The Difference Between Paint and Stain

The Difference Between Paint and Stain

If you’re into home DIY and renovation, you’ve probably had to make a decision about whether to choose a paint or a stain. The technology behind paints and stains has improved pretty dramatically, and both represent completely viable methods of protecting and coloring a surface. In many ways they are the same, but they are also distinctly different.

What Is The Difference?

All stains and paints are composed of pigments and a vehicle for those pigments. The chemical composition of the liquid vehicle means that modern paints and stains are very durable and can protect a surface very well, whether it is wood or some other material. Both stains and paints come in acrylic and oil varieties, and both types have advantages and disadvantages. But this is where the similarity ends.

When you open a tin of stain and a tin of paint, you’ll notice immediately that the stain seems a lot thinner. The paint actually has more particles of pigment suspended in the liquid vehicle, and this creates the visual difference between the two products. This means that stains will show the material underneath, whereas paint will cover it.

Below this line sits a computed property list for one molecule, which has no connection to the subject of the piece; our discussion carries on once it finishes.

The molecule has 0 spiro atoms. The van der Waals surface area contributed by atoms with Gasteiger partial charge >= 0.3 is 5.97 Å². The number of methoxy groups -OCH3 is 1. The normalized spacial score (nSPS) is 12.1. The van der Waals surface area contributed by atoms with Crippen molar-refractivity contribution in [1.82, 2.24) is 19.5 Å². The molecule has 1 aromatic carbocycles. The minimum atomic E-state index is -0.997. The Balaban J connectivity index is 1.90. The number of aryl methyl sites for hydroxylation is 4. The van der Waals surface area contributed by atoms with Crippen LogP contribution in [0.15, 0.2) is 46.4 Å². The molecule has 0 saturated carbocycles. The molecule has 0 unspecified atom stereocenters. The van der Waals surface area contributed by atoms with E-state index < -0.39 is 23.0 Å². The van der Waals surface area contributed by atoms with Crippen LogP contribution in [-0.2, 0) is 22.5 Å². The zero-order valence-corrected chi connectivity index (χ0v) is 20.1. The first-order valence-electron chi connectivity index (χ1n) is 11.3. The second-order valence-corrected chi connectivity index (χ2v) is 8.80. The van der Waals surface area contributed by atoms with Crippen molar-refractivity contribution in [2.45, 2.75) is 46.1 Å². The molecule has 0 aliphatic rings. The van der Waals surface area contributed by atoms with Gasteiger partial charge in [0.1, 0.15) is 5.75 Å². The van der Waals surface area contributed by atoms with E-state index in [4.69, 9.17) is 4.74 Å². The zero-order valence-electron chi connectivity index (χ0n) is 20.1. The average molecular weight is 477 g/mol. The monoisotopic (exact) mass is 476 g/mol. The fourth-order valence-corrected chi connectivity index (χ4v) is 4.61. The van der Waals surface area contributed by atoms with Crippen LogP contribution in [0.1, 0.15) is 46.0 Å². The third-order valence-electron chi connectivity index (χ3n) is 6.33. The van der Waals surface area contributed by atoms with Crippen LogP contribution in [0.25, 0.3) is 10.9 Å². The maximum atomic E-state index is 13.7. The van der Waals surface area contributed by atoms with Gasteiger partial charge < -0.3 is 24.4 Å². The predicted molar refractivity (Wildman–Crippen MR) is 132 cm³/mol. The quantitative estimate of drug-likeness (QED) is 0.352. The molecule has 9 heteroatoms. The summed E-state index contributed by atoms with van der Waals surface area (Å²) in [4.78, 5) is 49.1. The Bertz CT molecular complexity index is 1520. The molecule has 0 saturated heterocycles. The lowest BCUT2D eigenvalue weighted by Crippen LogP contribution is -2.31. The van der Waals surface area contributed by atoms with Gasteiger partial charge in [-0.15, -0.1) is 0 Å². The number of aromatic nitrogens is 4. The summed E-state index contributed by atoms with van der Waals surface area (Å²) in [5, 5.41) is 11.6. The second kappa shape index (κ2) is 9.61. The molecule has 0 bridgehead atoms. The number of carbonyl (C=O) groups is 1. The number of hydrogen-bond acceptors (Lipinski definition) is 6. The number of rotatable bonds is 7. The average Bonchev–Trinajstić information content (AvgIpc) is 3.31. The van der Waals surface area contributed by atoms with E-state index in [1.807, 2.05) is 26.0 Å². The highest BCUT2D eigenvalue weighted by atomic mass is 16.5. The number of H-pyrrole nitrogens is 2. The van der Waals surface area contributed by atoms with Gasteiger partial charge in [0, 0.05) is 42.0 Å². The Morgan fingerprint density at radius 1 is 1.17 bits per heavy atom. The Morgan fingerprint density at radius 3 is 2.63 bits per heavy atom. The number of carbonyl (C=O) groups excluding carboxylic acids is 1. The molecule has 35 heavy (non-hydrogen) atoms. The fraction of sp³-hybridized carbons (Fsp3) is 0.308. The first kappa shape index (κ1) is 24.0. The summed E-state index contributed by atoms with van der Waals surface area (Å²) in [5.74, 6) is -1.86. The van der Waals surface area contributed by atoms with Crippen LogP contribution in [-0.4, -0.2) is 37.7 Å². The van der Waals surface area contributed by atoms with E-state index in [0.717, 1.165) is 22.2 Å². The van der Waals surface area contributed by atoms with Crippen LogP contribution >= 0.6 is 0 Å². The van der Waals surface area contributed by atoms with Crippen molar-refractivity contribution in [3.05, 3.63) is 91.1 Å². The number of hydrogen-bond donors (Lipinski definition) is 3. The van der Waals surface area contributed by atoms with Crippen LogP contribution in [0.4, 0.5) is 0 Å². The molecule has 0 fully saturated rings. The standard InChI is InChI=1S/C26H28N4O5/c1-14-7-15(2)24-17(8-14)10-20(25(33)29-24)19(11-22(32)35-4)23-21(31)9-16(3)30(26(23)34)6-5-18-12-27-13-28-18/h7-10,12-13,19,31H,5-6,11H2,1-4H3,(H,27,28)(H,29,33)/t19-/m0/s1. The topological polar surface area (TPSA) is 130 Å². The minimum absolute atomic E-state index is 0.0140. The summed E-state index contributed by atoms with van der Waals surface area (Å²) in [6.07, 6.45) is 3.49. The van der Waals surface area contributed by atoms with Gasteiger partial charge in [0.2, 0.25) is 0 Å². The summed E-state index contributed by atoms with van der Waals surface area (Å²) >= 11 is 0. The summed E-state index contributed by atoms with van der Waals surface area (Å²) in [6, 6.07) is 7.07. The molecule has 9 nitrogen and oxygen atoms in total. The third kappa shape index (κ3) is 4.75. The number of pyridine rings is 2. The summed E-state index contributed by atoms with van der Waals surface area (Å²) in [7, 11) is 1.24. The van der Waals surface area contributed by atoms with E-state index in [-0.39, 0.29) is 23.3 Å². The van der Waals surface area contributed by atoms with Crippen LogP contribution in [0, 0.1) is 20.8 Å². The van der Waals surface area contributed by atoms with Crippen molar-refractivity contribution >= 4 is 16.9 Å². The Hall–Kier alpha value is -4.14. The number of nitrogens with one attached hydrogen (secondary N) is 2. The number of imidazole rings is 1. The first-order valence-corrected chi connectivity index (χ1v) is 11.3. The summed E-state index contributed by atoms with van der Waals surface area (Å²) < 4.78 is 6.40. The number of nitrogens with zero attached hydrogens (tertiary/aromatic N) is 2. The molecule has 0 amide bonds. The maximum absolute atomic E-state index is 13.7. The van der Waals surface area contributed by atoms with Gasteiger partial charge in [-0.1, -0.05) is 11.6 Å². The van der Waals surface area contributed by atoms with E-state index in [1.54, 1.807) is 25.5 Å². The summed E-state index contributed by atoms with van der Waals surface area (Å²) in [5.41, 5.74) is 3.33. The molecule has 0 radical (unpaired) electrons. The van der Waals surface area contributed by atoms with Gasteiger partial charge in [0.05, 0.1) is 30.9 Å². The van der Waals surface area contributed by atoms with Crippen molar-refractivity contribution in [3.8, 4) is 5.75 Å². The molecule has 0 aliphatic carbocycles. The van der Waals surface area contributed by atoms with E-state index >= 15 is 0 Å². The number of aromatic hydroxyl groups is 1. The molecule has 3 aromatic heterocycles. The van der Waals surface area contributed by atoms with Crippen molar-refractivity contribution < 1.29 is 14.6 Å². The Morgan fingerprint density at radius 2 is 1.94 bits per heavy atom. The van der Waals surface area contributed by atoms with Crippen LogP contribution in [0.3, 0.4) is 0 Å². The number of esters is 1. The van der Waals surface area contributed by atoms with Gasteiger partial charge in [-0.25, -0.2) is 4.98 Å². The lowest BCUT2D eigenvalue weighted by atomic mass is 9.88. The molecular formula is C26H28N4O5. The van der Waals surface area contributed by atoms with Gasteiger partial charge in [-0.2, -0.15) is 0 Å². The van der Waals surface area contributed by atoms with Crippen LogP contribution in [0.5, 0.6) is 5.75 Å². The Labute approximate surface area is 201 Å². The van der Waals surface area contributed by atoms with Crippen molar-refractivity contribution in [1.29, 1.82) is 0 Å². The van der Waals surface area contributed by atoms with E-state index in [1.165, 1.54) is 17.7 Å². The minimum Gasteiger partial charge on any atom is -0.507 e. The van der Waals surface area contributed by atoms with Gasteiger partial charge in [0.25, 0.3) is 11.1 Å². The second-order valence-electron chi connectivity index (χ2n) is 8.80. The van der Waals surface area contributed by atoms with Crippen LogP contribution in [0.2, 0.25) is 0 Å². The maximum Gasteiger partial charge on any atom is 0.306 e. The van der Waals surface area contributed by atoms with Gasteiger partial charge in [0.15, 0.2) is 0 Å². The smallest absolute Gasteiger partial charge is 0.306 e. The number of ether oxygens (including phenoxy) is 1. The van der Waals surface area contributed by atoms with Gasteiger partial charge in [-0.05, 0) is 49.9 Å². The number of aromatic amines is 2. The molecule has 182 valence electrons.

One other big difference is that paint sits on top of a surface and covers it, while stain soaks into a surface. Even though they do much the same thing in the end, choosing one or the other essentially comes down to two things: aesthetics and cost.

What Should You Choose For Your Project?

One of the most popular ways to use stain is to enhance the look and grain of natural wood. Stain lends itself admirably to this purpose and provides the following benefits:

  • The surface does not need priming before the application of the stain,
  • The stain will show the wood grain underneath and enhance its features,
  • Generally only one coat is required to get the look you desire,
  • It resists chipping and peeling better than many paints,
  • In the future, the stain can simply be re-coated rather than removed, making it more convenient.

Depending on the type of paint you buy, it can be more expensive than stain. Certainly the very best acrylic and enamels tend to have a higher price tag, but they have fantastic coverage. The advantages of paint are as follows:

  • The higher the pigment loading of the paint, the better the quality and the more saturated the look,
  • Many more color choices compared to stain,
  • Unlike stain, paint can be easily applied over painted surfaces without any other preparation,
  • Paint comes in matte, satin, and gloss finishes, whereas stain only comes in a matte variety and will need varnishing for a glossy look,
  • Paint will not soak into the surface like a stain, so you may only need to apply one coat over an absorbent surface since it will sit on top of that surface.

Whether you choose paint or stain really depends on what you want to do. Stain is certainly attractive when used over natural wood surfaces, but paint offers plenty of color choice. The choice is entirely personal.

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